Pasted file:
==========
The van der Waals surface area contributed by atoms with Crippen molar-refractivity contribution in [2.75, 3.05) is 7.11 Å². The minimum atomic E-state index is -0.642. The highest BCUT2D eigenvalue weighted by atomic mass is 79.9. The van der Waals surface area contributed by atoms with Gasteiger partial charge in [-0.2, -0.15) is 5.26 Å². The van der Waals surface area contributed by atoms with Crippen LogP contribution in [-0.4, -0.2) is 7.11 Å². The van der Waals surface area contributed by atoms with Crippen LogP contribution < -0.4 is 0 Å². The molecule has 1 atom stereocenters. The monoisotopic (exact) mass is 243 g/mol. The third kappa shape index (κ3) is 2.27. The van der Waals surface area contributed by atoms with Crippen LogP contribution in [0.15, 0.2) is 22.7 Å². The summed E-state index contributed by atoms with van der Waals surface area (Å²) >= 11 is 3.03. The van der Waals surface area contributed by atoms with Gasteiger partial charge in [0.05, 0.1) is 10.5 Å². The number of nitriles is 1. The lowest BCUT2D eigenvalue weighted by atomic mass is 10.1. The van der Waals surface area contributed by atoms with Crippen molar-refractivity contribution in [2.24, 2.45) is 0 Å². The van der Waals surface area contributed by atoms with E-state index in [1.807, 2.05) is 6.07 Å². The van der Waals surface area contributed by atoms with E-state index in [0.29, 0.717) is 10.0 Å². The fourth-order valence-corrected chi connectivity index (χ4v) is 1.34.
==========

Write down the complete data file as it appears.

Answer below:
The van der Waals surface area contributed by atoms with Crippen molar-refractivity contribution in [2.75, 3.05) is 7.11 Å². The minimum atomic E-state index is -0.642. The highest BCUT2D eigenvalue weighted by atomic mass is 79.9. The van der Waals surface area contributed by atoms with Gasteiger partial charge in [-0.2, -0.15) is 5.26 Å². The van der Waals surface area contributed by atoms with Crippen LogP contribution in [-0.4, -0.2) is 7.11 Å². The van der Waals surface area contributed by atoms with Crippen LogP contribution < -0.4 is 0 Å². The molecule has 1 atom stereocenters. The monoisotopic (exact) mass is 243 g/mol. The third kappa shape index (κ3) is 2.27. The van der Waals surface area contributed by atoms with Crippen LogP contribution in [0.15, 0.2) is 22.7 Å². The summed E-state index contributed by atoms with van der Waals surface area (Å²) >= 11 is 3.03. The van der Waals surface area contributed by atoms with Gasteiger partial charge in [0.05, 0.1) is 10.5 Å². The number of nitriles is 1. The lowest BCUT2D eigenvalue weighted by atomic mass is 10.1. The van der Waals surface area contributed by atoms with Crippen molar-refractivity contribution in [2.24, 2.45) is 0 Å². The van der Waals surface area contributed by atoms with E-state index in [1.807, 2.05) is 6.07 Å². The van der Waals surface area contributed by atoms with E-state index in [0.29, 0.717) is 10.0 Å². The fourth-order valence-corrected chi connectivity index (χ4v) is 1.34.